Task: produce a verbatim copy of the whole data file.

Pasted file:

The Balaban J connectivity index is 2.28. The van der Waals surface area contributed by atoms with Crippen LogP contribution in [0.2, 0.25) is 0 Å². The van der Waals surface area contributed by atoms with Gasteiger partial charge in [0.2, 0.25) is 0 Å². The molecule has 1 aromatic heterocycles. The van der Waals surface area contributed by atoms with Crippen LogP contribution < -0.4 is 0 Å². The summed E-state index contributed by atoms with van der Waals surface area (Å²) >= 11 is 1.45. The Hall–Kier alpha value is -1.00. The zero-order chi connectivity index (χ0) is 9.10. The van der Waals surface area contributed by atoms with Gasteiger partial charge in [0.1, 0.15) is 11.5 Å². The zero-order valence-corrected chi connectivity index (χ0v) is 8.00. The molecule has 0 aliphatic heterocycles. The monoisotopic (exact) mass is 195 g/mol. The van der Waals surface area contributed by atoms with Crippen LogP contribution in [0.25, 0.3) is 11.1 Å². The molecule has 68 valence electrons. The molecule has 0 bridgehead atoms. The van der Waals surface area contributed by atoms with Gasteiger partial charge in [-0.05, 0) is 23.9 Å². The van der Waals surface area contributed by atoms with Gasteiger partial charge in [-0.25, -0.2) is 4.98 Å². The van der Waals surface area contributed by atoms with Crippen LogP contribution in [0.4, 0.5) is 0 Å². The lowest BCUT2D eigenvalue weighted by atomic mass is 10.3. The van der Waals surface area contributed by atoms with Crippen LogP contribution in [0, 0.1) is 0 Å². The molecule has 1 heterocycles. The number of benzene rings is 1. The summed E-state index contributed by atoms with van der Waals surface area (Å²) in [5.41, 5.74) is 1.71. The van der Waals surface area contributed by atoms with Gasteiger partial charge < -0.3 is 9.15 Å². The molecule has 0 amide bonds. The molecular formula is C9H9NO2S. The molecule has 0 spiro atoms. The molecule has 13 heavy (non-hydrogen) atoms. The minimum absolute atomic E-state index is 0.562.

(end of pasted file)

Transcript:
The Balaban J connectivity index is 2.28. The van der Waals surface area contributed by atoms with Crippen LogP contribution in [0.2, 0.25) is 0 Å². The van der Waals surface area contributed by atoms with Gasteiger partial charge in [0.2, 0.25) is 0 Å². The molecule has 1 aromatic heterocycles. The van der Waals surface area contributed by atoms with Crippen LogP contribution < -0.4 is 0 Å². The summed E-state index contributed by atoms with van der Waals surface area (Å²) >= 11 is 1.45. The Hall–Kier alpha value is -1.00. The zero-order chi connectivity index (χ0) is 9.10. The van der Waals surface area contributed by atoms with Gasteiger partial charge in [0.1, 0.15) is 11.5 Å². The zero-order valence-corrected chi connectivity index (χ0v) is 8.00. The molecule has 0 aliphatic heterocycles. The monoisotopic (exact) mass is 195 g/mol. The van der Waals surface area contributed by atoms with Crippen LogP contribution in [0.25, 0.3) is 11.1 Å². The molecule has 68 valence electrons. The molecule has 0 bridgehead atoms. The van der Waals surface area contributed by atoms with Gasteiger partial charge in [-0.05, 0) is 23.9 Å². The van der Waals surface area contributed by atoms with Gasteiger partial charge in [-0.25, -0.2) is 4.98 Å². The van der Waals surface area contributed by atoms with Crippen LogP contribution in [0.4, 0.5) is 0 Å². The lowest BCUT2D eigenvalue weighted by atomic mass is 10.3. The van der Waals surface area contributed by atoms with Crippen LogP contribution in [0, 0.1) is 0 Å². The molecule has 1 heterocycles. The number of benzene rings is 1. The summed E-state index contributed by atoms with van der Waals surface area (Å²) in [5.41, 5.74) is 1.71. The van der Waals surface area contributed by atoms with Gasteiger partial charge < -0.3 is 9.15 Å². The molecule has 0 amide bonds. The molecular formula is C9H9NO2S. The molecule has 0 spiro atoms. The molecule has 13 heavy (non-hydrogen) atoms. The minimum absolute atomic E-state index is 0.562.